Robert Stiles, Four years under Marse Robert, Chapter 2: Introductory Sketches. (search)
r, after all, the Democrats of Virginia did not, in this great crisis, exhibit a higher degree of prescient statesmanship. Among the Whig leaders I distinctly recall William Ballard Preston, A. H. H. Stuart, Thomas Stanhope Flournoy, and John Minor Botts. I do not remember whether John B. Baldwin was a member of this convention of 1860. If so, I did not happen to hear him speak. Mr. Preston, Mr. Stuart, and Mr. Flournoy, as well as Mr. Baldwin, were, later, members of the Secession Conven Mr. Fillmore's administration. Mr. Preston was afterwards a member of the Confederate Senate and Mr. Stuart one of the commissioners appointed by Virginia to confer with Mr. Lincoln as to his attitude and action toward the seceded States. Mr. Botts made a very powerful address before the convention, but the spirit of it did not please me. He belittled the John Brown raid, at the same time accusing Governor Wise of having done everything in his power to magnify it. He ridiculed the Governo
Robert Stiles, Four years under Marse Robert, Index. (search)
, 176, 179, 223, 261, 292-93. Barnes, Beau, 252-53. Barrett, ............ (orderly), 260-61, 270 Battle fatigue, 77 Battlefield tours, 92-94, 107 Bayonets used in action, 333 Beauregard, Pierre Gustave Toutant, 208, 242, 274, 309 Beers, James H., 37-44, 150, 154, 181, 183 Bell, John, 25 Benjamin, Judah Philip, 26, 40 Beulah Church, Va., 270, 272 Big Bethel, Va., 44-45. Blount, ........... 321,330 Bocock, Thomas Stanhope, 26-27. Boonsborough, Md., 66 Botts, John Minor, 31-32. Bowling Green, Va., 266 Brandon, Lane William, 115, 130, 292 Brandon, William Lindsay, 115-16, 130 Bravery, standards of, 115-17, 194, 245-46. Breathed, James, 53 Breckinridge, James Cabell, 26, 308 Bridgeport, Conn., 37 Bristoe Station, 228 Brookin, ........... 329 Brown, Francis Henry, 51 Brown, John, 26, 31-33, 48, 82 Buford, John, 210 Burgoyne, Marshall K., 212-14. Burial of the dead, 41-42, 98, 116-17, 132, 143-44, 148-49, 219-20, 294-96. Bu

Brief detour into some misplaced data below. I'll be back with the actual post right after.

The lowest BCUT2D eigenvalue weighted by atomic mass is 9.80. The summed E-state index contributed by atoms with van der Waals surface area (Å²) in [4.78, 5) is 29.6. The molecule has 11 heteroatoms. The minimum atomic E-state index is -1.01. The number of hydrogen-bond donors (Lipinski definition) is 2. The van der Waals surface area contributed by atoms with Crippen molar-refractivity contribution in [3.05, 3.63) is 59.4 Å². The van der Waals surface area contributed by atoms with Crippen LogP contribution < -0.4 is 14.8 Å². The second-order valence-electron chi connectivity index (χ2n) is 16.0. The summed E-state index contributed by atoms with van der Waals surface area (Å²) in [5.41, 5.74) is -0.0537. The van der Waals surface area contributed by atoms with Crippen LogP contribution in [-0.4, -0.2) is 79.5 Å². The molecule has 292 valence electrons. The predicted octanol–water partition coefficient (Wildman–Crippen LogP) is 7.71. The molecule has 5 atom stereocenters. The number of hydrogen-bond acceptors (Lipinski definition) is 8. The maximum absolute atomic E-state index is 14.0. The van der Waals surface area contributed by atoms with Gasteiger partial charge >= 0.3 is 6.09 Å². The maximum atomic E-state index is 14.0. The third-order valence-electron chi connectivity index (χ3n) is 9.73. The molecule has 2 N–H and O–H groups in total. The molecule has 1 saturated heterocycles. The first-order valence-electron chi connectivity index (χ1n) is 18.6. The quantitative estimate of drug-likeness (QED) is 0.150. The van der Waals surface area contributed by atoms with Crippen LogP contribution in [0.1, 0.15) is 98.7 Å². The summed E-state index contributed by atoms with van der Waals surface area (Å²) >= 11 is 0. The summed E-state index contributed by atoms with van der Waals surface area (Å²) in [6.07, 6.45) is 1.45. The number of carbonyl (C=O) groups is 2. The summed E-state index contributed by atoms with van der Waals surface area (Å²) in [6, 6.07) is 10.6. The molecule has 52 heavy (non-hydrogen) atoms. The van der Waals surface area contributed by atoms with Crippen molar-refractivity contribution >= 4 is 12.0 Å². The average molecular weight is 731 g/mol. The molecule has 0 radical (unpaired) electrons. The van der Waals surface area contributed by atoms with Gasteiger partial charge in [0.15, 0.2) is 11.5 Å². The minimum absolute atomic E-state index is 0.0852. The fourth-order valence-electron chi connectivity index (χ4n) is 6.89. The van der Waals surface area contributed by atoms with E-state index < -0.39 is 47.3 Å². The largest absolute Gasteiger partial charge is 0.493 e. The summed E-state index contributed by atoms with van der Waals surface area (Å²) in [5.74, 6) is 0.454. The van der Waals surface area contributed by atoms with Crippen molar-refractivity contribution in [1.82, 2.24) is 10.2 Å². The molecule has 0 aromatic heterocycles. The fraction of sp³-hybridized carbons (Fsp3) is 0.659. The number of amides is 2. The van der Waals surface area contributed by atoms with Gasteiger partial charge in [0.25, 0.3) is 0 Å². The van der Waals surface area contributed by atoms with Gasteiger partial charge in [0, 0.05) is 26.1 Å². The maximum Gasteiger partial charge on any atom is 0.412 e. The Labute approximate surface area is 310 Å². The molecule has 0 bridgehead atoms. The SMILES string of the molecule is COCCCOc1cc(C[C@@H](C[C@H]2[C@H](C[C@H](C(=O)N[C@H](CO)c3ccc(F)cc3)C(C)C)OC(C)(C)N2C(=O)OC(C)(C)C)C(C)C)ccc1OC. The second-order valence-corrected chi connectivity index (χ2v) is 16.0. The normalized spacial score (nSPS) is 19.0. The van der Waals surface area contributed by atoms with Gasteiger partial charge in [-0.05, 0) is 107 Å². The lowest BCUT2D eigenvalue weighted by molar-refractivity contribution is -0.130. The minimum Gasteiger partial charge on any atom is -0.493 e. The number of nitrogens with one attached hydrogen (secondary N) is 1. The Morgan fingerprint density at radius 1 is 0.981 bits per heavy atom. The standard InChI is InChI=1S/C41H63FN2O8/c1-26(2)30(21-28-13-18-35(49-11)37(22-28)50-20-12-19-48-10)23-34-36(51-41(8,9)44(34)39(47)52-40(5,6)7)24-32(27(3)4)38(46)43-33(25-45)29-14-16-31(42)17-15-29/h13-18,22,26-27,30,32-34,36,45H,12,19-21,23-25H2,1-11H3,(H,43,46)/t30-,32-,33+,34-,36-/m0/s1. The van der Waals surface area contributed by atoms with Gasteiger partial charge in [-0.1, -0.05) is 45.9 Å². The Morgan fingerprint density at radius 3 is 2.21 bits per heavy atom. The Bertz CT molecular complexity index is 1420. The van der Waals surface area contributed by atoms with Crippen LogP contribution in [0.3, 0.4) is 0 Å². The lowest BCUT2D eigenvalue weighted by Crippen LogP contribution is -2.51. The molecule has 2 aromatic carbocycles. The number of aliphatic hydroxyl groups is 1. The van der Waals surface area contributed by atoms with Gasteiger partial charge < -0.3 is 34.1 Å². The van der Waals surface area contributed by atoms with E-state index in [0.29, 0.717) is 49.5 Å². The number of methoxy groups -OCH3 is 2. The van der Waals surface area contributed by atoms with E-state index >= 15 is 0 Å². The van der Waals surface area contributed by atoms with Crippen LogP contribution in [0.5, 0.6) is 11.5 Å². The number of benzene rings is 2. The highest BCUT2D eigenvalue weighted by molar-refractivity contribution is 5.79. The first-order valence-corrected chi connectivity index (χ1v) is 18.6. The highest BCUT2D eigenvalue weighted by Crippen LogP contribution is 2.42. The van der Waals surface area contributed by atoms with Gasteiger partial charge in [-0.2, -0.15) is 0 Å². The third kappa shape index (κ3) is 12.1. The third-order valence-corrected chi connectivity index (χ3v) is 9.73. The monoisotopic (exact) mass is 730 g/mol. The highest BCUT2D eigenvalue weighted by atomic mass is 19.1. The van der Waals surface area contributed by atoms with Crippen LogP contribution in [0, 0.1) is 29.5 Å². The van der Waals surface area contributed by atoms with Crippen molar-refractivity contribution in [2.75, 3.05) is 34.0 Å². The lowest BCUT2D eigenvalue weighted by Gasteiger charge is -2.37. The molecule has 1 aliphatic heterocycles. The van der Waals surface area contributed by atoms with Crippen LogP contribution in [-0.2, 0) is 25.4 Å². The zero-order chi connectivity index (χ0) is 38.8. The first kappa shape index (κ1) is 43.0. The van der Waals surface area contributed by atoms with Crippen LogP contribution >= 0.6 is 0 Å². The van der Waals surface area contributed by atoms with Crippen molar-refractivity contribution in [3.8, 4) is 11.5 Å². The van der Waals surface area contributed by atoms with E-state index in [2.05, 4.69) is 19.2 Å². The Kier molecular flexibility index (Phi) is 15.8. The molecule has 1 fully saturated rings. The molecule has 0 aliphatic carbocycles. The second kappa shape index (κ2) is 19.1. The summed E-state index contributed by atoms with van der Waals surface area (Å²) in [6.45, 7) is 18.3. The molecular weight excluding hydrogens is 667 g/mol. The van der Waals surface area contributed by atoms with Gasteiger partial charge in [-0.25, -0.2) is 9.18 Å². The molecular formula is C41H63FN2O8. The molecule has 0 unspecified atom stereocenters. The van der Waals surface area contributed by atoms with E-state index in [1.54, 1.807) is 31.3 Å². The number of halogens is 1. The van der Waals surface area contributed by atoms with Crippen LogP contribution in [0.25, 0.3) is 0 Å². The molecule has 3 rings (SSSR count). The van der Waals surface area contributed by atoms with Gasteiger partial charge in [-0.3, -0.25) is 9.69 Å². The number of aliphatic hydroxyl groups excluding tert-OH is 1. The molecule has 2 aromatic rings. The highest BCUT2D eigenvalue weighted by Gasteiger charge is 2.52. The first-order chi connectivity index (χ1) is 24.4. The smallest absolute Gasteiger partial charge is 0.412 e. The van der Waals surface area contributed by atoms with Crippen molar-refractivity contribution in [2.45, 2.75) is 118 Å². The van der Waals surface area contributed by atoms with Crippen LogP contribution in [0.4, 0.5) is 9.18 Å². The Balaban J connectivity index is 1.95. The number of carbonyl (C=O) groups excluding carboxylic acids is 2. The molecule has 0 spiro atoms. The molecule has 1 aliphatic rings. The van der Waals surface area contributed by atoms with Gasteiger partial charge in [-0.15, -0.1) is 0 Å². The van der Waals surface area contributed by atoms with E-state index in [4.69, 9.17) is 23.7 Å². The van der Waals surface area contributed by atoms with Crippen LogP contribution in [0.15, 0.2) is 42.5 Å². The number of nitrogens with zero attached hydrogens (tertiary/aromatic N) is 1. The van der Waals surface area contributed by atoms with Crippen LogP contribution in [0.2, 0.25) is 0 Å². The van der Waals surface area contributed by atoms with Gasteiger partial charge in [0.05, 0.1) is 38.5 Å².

e debate was further continued by Mr. B. Osborne, Mr. Bright, Mr. Gregory, and Mr. Bouverie. Mr. Gregory treated the reported offer spoken of as a newspaper rumor, and declared that he should, on the 7th, press his motion for the acknowledgment of the Confederate States. --(Doc. 207 1/2.) Judge Hall's charge to the grand jury at Rochester, N. Y., on the law of treason, was published.--N. Y. World, May 28. Two letters from Edward Bates, Attorney-General of the United States, to John Minor Botts of Virginia, were made public.--(Doc. 208.) The assertion of the Governor of Georgia, that property of citizens of that State found in the State of New York is forcibly taken from its owners, is denied in a letter published this day, signed by the officers of seven New York banks.--(Doc. 209.) The Rochester Regiment, Colonel Quimby, and the Syracuse Regiment, Colonel Walrath, left Elmira, N. Y., for the seat of war.--Buffalo Courier, May 81. The Garibaldi Guard, under the
th as to be able to give battle to the strongest armies of the enemy. John Minor Botts, Valentine Heckler, Franklin Stearns, and others were arrested in Richmondder of the government, proceeded with a party of select men to the farm of John Minor Botts, and took him and all of his papers and private correspondence, in custody. Leaving an officer in charge of the papers and house of Botts, Capt. Goodwin brought him prisoner to this city, and lodged him in McDaniel's negro-jail, situated ion men, and all of their papers and letters, and brought them to this city. Botts' and Heckler's letters and papers have not yet been examined. Stearns' have ung of interest has been found among them, except several letters from his friend Botts, begging for money. We are under the impression that, as yet, the government is in possession of no positive information that would convict Botts of treason. But he is known to be the recognised leader of all the disaffected — all the low G
Rebellion Record: a Diary of American Events: Documents and Narratives, Volume 7. (ed. Frank Moore), Casualties in the First New-Jersey cavalry. (search)
were very near) their overwhelming numbers were checked, or else they would have annihilated it. With the remainder of the squadron Major Russell and Lieutenant Norwood captured thirty-five prisoners, and in bringing them to the rear were entirely cut off by the advance of two rebel regiments, who retook twenty-two of the prisoners. Major Russell and Lieutenant Norwood made their way around the right flank of the enemy with the remaining thirteen prisoners. Major Russell here met the Hon. John Minor Botts, and shook hands with him. The first squadron, commanded by Captain J. Hancock, and composed of companies F, G, and L, proceeded, by order of Colonel Wyndham, on the road to Germania Ford. When they came within a mile of the Culpeper and Fredericksburgh roads, they met the rebel pickets, and learned that since the sixth instant no force had passed up from Fredericksburgh. Captain Hancock, after a general reconnoissance, returned safely with his squadron, and joined in other us